[22] T. Earl Pardoe, “The Showplace of the Pioneers,” Drama Magazine, January 1929, 106.

[23] Pyper, Romance of an Old Playhouse, 75.

[24] Pyper, Romance of an Old Playhouse, 75–76.

[25] Whitney, Drama in Utah, 9. Clawson served as manager of the Salt Lake Theatre from its opening in 1862 until May 1889. See Pyper, Romance of an Old Playhouse, 333.

[26] Henderson, History of the Theatre, 47.

[27] John S. Lindsay, The Mormons and the Theatre (Salt Lake City: n. p., 1905), 23. The Salt Lake Seventies Hall was never built.

[28] Whitney, Drama in Utah, 11. Up to a quarter million adobe bricks were used during the construction.

[29] Arthur Hornblow, A History of the Theatre in America (Philadelphia; J. B. Lippincott, 1919), 347. For additional information see Roberta Reese Asahina, “Brigham Young and the Salt Lake Theater, 1862–1877” (Ph.D. diss., Tufts University, 1980).

[30] James, Utah, 135.

[31] A proscenium is “the part of a modern stage in front of the curtain.” See Merriam-Webster’s Collegiate Dictionary, 10th ed., “proscenium.”

[32] The “Mormon” Metropolis: An Illustrated Guide to Salt Lake City and Its Environs (Salt Lake City: J. H. Parry, 1888), 33–34.

[33] M. B. Leavitt, Fifty Years in Theatrical Management (New York: Broadway Publishing, 1912), 406.

[34] Kiskadden and Porter, “Life Story of Maude,” 885.

[35] Pardoe, “Showplace of the Pioneers,” Drama Magazine, January 1929, 106.

[36] Henderson, History of the Theatre, 7.

[37] Lindsay, Mormons and the Theatre, 24–25.

[38] James, Utah, 137.

[39] M. B. Leavitt, Fifty Years in Theatrical Management, 406.

[40] Whitney, Drama in Utah, 8. See also Lindsay, Mormons and the Theatre, 25.

[41] Whitney, Drama in Utah, 9.

[42] Henderson, History of the Theatre, 55.

[43] George Reynolds to Brigham Young, February 5, 1873, correspondence, Vault MSS 95, L. Tom Perry Special Collections, Harold B. Lee Library, Brigham Young University, Provo, UT.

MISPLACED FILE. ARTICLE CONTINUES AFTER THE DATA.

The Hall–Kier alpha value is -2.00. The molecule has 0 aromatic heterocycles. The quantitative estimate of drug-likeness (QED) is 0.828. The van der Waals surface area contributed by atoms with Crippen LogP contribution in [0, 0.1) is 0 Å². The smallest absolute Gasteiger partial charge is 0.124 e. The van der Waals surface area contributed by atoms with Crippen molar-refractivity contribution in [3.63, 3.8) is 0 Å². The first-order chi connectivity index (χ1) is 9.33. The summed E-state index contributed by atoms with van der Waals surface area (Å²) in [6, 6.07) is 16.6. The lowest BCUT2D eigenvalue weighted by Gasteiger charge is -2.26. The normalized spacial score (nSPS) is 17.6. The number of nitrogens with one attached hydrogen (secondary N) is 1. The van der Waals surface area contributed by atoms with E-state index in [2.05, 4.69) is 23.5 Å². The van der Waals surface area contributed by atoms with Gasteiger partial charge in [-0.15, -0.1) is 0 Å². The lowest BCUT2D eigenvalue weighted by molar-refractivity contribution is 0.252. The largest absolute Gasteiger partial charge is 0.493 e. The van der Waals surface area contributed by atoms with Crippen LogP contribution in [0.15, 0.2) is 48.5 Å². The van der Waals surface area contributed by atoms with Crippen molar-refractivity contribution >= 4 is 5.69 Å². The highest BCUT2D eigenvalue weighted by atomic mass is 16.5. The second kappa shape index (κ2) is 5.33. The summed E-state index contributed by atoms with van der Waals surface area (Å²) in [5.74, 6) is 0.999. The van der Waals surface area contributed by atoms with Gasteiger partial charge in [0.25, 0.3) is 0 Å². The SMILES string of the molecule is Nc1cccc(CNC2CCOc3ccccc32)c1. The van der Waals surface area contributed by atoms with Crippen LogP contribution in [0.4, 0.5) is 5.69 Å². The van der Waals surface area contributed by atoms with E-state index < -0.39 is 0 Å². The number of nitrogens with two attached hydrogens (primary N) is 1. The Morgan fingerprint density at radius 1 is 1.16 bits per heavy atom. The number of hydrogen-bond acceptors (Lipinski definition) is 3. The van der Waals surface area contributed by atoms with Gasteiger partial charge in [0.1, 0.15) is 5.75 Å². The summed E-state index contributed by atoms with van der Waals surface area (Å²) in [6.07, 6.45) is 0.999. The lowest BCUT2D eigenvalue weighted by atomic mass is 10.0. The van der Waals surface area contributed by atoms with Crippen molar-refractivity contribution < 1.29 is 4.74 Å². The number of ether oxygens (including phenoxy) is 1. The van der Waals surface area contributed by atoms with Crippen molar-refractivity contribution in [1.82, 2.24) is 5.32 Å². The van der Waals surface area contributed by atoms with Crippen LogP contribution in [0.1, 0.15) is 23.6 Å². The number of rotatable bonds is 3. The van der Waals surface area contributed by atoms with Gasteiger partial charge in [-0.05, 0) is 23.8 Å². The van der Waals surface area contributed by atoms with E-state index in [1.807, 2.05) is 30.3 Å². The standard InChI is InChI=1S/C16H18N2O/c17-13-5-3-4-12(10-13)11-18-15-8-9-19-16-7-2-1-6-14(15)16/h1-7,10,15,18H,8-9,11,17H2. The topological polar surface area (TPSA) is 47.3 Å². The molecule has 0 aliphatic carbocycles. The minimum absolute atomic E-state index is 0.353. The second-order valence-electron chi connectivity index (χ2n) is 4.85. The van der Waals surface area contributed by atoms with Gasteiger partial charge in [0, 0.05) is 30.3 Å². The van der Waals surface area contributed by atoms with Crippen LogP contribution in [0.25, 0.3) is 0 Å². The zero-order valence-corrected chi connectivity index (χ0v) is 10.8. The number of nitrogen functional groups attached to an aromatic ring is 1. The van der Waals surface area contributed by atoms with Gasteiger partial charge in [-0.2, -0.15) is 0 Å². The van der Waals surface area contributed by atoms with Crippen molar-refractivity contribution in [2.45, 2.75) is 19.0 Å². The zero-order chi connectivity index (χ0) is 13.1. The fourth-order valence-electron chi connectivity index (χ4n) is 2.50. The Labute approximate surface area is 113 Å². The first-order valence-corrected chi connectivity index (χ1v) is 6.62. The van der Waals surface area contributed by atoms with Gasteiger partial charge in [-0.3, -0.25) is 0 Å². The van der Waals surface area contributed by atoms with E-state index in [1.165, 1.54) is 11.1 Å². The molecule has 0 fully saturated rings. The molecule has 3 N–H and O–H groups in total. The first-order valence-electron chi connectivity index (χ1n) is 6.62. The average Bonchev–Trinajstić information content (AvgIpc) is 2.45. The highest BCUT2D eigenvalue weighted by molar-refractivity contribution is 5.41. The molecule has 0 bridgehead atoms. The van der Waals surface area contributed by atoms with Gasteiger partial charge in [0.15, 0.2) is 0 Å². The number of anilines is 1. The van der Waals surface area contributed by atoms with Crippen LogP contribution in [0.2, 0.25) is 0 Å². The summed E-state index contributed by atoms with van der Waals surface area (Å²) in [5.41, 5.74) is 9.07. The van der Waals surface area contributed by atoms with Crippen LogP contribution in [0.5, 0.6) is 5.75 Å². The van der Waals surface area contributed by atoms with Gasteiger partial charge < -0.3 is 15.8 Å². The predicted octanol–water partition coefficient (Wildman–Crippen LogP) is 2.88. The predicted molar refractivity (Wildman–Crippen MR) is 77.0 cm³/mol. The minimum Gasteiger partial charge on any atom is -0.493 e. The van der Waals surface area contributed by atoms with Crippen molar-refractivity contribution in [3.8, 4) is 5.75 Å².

[44] Whitney, Drama in Utah, 8.

[45] Kiskadden and Porter, “Life Story of Maude,” 894.

[46] Fitzgerald, “Theatre in the Wilderness,” 22.

[47] Whitney, Drama in Utah, 8.

[48] Kiskadden and Porter, “Life Story of Maude,” 894.

[49] Kiskadden and Porter, “Life Story of Maude,” 890.

[50] James, Utah, 137–38.

[51] M. B. Leavitt, Fifty Years in Theatrical Management, 408.

[52] Fitzgerald, “Theatre in the Wilderness,” 22.

[53] Fitzgerald, “Theatre in the Wilderness,” 22.

[54] Fitzgerald, “Theatre in the Wilderness,” 23.

[55] Henderson, History of the Theatre, 64.

[56] A “green room” in a theatre or other public building is a room that is designed to accommodate performers or speakers when they are not on stage.

[57] Henderson, History of the Theatre, 64–66.

[58] Fitzgerald, “Theatre in the Wilderness,” 22.

[59] Ronald W. Walker, “Salt Lake Theatre,” in Utah History Encyclopedia, ed. Allan Kent Powell (Salt Lake City: University of Utah Press, 1994), 484.

[60] Whitney, Drama in Utah, 18.

[61] Management in the Association was maintained by three individuals—John T. Caine, president, Hiram B. Clawson, secretary, and David McKenzie, treasurer. See Pyper, Romance of an Old Playhouse, 332–33.

[62] Whitney, Drama in Utah, 46.

[63] See Pyper, Romance of an Old Playhouse, 21–22.

[64] Whitney, Drama in Utah, 37.

[65] Lindsay, Mormons and the Theatre, 60.

[66] Walker, “Salt Lake Theatre,” 484–85.

[67] Fitzgerald, “Theatre in the Wilderness,” 23.

[68] Whitney, Drama in Utah, 48.

[69] Pyper, Romance of an Old Playhouse, 11. On pages 12 and 13, Pyper relates the following story regarding how he became manager of the Salt Lake Theatre:

One day, more than thirty years ago, Heber J. Grant, then owning a controlling interest in the Salt Lake Theater, now President of the Church of Jesus Christ of Latter-day Saints (“Mormon” Church) said to me, “George, which would you rather be—manager of the Heber J. Grant Insurance Company, or manager of the Salt Lake Theater?”

“I would rather be manager of the Salt Lake Theater than anything else on earth!” I answered.

A few days later he said:

“Go down and put your name on the boards.”

And so, for thirty years I have been managing the destinies of the very playhouse.

[70] Pardoe, “Showplace of the Pioneers,” 106.

[71] Henderson, History of the Theatre, 107.

[72] Walker, “Salt Lake Theatre,” 485. See also Ronald W. Walker and Alexander M. Starr, “Shattering the Vase: The Razing of the Old Salt Lake Theatre,” Utah Historical Quarterly 57 (Winter 1989): 64–88

[73] Ann W. Engar, “Theater in Utah,” Utah History to Go, .

[74] Pardoe, “Showplace of the Pioneers,” 106.

[75] Clarissa Young Spencer, Brigham Young at Home (Salt Lake City: Deseret Book, 1961), 147.

[76] Visitors to Salt Lake City can still see what the Salt Lake Theatre actually looked like. Both the Daughters of Utah Pioneers Museum (located at 300 North Main Street) and Kingsbury Hall on the University of Utah campus (located at 1395 Presidents Circle) in Salt Lake City are patterned after the original Salt Lake Theatre.